The majority of the propane supply is purchased under annual or longer term supply contracts that generally provide for pricing in accordance with market prices at the time of delivery. Some of the contracts provide for minimum and maximum amounts of propane to be purchased. The product supplied for the contracts come from refineries, gas processing plants and bulk purchases at the Mont Belvieu trading and storage complex. The bulk purchases at Mont Belvieu are physically moved through the TEPPCO Partners, L.P. pipeline system, to both the Seymour underground storage facility, which the Partnership owns and leases to TEPPCO Partners, L.P. in southern Indiana, and north into the Pennsylvania and New York area to supplement purchases made by the segment in the Northeast area. This lease agreement provides the propane segment the ability to store at all times throughout the terms of this agreement 21 million gallons of product storage or approximately 8% of the propane segments annual supply requirements, along the TEPPCO Partners, L.P. pipeline system. The Seymour facility is located on the TEPPCO Partners, L.P. pipeline system. The pipeline is connected to the Mont Belvieu, Texas storage facilities and is one of the largest conduits of supply for the U.S. propane industry. The Partnership believes that its diversification of suppliers will enable it to purchase all of its supply needs at market prices if supplies are interrupted from any of these sources without a material disruption of its operations. The Partnership also believes that relations with its current suppliers are satisfactory.

 

The financial hedging instruments of Star Gas Propane are limited to major companies such as Kinetics Resources USA and Morgan Stanley Capital Group Inc. The propane segment is able to effectively hedge, when required, without incurring significant basis risk since the majority of the contracted price of product and the financial instruments the propane segment uses are tied to the Mont Belvieu index.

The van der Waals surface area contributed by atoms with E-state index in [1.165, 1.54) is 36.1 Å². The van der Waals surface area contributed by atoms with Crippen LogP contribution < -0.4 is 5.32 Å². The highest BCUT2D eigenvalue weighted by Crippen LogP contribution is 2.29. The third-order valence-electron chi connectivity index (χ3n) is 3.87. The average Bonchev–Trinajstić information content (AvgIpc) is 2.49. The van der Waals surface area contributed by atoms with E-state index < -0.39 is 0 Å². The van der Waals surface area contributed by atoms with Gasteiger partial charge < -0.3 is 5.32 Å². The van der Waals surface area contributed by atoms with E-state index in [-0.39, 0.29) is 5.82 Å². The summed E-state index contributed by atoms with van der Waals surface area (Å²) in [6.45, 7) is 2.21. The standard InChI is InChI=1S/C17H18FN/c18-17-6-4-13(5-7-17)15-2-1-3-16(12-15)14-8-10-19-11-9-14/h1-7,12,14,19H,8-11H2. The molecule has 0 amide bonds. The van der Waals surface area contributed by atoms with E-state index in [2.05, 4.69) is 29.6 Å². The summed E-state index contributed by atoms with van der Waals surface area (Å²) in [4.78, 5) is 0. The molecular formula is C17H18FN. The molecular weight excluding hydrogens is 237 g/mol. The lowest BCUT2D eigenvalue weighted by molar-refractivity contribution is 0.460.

Heating Oil Segment

 

The heating oil segment obtains fuel oil in either barge, pipeline, or truckload quantities, and has contracts with over 80 terminals for the right to temporarily store heating oil at facilities it does not own. Purchases are made under supply contracts or on the spot market. The home heating oil segment has market price based contracts for a majority of its petroleum requirements with 12 different suppliers, the majority of which have significant domestic sources for their product, and many of which have been suppliers for over 10 years. The segment’s current suppliers are: Amerada Hess Corporation, BP North America Petroleum Corp., Cargill Inc. Petroleum Trading, Citgo Petroleum Corp., Exxon / Mobil Oil Corporation, George E. Warren Corp., Global Companies, LLC, Mieco, Inc., Morgan Stanley Capital Group, Inc., Northville Industries, Sprague Energy and Sun Oil Company. Supply contracts typically have terms of 12 months. All of the supply contracts provide for maximum and in some cases minimum quantities. In most cases the supply contracts do not establish in advance the price of fuel oil. This price, like the price to most of its home heating oil customers, is based upon market prices at the time of delivery. The Partnership believes that its policy of contracting for substantially all of its supply needs with diverse and reliable sources will enable it to obtain sufficient product should unforeseen shortages develop in worldwide supplies. The Partnership also believes that relations with its current suppliers are satisfactory.